Author Archives: Michael Mendes

Sprint 3 Retrospective

It is hard to believe that I am writing the final blog post for my capstone already, it feels like I was feverishly reading through Keycloak documentation only weeks ago. This final sprint did not exactly go according to plan, but I am not entirely upset with the results. Overall I felt that my team did well on this sprint, but again felt like I should have been further ahead on my own work with the IAM System to allow myself to help more with the Inventory System. But there was some needed bug fixing and research done into different aspects of Keycloak itself that should be helpful further down the line.

As stated, I felt as though the Inventory System team all seemed to make steady progress in developing the different parts of it. There was progress made on the API in addition to the various front ends needed for the Inventory System and it seems that there is a whole skeleton system now in place that can be iterated on later. As for the work on Keycloak, when meeting with Cam and Migena we managed to work out some errors I had made in the setup of some attributes needed to connect Keycloak to Professor Stoney’s basic front end. In addition to this, we discovered that our Keycloak docker image could have a backend with persistence set up relatively easily, with a variety of choices listed here The other major focus for myself this sprint was on figuring out how to get user information from tokens by making calls from an Open API, as I knew this would be needed for implementing Keycloak into the Inventory System, and potentially others. In doing this I did manage to get authentication tokens, but did not make more progress past this. Once again I felt as though none of this should have taken as long as it did, throughout the sprint I feel like I would get bogged down by one issue and could have handled this a bit better.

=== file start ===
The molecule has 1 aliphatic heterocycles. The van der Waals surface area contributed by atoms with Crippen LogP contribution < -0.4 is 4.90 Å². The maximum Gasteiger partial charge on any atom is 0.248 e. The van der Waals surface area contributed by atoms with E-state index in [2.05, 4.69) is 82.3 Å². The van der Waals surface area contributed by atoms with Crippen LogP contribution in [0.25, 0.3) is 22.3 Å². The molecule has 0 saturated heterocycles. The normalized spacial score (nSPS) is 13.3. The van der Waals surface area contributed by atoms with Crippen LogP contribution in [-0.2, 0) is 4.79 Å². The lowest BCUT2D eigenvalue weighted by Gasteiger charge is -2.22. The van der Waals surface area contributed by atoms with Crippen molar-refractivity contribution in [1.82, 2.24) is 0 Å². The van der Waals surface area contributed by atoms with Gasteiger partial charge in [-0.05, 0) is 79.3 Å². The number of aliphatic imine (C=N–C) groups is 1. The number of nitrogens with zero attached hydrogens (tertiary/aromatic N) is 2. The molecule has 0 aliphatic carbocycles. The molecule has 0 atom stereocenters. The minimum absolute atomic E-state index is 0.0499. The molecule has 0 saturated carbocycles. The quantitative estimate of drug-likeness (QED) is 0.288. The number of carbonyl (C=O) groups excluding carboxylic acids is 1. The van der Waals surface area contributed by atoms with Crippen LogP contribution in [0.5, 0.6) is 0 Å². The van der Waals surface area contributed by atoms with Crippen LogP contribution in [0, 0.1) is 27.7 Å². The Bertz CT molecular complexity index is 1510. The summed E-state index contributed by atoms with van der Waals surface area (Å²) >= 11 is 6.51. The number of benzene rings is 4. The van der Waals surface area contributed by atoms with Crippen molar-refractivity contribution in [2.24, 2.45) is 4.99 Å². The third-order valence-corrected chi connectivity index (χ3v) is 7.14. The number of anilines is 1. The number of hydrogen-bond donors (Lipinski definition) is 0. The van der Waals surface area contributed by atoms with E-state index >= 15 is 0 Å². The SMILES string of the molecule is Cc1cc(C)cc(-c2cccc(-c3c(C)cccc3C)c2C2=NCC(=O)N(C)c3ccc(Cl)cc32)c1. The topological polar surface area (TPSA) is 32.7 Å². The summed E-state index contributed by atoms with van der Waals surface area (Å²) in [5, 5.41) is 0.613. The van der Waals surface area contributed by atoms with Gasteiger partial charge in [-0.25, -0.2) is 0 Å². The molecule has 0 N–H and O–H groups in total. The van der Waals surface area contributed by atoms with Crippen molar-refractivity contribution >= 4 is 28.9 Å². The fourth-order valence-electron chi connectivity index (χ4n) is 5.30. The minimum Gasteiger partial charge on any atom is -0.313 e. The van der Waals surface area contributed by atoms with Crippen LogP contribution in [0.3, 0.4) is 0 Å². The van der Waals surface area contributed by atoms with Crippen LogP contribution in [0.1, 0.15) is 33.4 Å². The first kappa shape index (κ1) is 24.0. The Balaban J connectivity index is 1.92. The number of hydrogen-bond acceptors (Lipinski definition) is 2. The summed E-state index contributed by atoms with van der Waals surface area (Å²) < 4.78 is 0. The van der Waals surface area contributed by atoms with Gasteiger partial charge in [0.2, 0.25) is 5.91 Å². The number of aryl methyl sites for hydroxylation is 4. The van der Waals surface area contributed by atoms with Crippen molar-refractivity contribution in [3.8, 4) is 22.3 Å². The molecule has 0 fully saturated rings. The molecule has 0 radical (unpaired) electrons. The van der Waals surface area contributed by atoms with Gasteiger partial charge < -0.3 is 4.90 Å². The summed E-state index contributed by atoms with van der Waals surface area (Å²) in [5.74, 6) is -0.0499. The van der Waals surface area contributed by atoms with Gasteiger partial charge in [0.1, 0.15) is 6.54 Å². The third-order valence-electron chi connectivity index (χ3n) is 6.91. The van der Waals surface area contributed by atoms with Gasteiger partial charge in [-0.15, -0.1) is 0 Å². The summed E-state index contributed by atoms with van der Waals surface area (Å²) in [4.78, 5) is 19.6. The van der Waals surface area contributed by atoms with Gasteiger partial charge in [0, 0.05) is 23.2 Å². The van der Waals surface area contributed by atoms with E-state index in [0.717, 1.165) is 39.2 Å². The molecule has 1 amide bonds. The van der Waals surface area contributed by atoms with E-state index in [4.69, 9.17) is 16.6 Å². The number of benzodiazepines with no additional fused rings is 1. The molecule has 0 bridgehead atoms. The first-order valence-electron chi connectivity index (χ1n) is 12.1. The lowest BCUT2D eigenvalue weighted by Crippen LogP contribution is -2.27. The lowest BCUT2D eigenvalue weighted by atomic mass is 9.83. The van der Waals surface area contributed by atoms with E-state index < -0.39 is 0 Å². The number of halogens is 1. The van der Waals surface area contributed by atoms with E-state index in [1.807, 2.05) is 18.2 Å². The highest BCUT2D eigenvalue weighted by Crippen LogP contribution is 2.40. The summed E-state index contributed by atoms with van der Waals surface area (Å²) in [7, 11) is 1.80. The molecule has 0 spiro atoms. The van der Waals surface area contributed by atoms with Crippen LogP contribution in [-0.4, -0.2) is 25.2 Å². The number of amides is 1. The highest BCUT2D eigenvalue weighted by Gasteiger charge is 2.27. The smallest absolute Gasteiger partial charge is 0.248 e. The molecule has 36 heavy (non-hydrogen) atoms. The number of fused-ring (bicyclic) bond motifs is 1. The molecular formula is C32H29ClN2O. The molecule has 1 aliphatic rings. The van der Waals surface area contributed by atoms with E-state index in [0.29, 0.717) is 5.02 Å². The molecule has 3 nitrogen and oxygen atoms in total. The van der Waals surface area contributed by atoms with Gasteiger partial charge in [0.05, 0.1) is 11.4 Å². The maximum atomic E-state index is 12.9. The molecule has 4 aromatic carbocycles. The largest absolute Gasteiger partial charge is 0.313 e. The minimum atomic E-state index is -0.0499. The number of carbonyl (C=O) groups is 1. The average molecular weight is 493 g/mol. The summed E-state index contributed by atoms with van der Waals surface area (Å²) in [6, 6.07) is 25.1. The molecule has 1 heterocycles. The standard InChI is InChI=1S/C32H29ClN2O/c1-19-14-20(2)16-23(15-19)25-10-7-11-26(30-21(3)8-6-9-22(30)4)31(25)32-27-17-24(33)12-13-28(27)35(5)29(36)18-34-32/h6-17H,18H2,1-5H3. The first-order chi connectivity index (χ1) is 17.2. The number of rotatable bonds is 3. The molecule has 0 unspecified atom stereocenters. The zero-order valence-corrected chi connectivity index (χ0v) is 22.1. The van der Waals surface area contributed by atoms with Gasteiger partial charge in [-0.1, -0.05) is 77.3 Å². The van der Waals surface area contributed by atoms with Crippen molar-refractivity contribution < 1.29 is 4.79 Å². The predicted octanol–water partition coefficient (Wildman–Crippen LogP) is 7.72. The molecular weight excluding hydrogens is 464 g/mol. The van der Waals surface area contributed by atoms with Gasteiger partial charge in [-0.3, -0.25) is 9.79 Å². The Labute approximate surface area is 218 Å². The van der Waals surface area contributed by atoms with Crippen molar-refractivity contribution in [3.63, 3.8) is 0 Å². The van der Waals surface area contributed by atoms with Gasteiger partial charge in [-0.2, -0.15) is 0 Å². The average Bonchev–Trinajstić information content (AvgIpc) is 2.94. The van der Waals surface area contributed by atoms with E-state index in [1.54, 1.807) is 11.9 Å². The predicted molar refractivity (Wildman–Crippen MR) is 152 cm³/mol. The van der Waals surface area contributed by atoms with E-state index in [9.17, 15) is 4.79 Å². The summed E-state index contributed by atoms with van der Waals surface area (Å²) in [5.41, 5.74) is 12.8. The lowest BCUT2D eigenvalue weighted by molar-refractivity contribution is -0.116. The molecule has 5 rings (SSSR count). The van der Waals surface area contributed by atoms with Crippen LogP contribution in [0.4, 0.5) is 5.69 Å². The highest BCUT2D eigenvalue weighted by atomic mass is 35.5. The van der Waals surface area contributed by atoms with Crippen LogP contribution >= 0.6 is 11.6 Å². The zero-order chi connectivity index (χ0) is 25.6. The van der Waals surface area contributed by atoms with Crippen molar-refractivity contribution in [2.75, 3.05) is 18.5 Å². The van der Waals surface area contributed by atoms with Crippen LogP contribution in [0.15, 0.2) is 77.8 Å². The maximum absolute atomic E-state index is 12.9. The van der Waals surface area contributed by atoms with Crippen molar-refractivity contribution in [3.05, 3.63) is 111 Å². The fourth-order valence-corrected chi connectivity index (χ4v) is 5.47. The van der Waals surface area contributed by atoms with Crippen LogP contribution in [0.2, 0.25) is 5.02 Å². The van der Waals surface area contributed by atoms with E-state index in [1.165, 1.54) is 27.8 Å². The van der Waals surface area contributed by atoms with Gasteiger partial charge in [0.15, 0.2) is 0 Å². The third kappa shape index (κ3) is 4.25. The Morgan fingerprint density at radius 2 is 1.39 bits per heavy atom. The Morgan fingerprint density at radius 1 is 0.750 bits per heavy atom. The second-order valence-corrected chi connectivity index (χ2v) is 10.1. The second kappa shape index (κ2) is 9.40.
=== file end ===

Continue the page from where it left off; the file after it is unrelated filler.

I feel as though there are not many changes that could be made for our team to improve, as we simply ran out of time to start compiling all of our work together. As stated I feel like the Inventory System team did get a significant amount of work done, but there just was not enough time to truly start to work together with all of the different systems we had worked on. As for my own performance, I simply feel like I could have done more had I spent more time working. Time management has been a skill I have slowly developed over the course of my time at school, and it has certainly come a long way. That being said, there were still multiple times this sprint where I could have buckled down and simply focused on getting more work done. In summary, I feel as though the work that was done will provide a solid foundation that can be expanded on, but could have been fleshed out a little more had I managed my time more efficiently.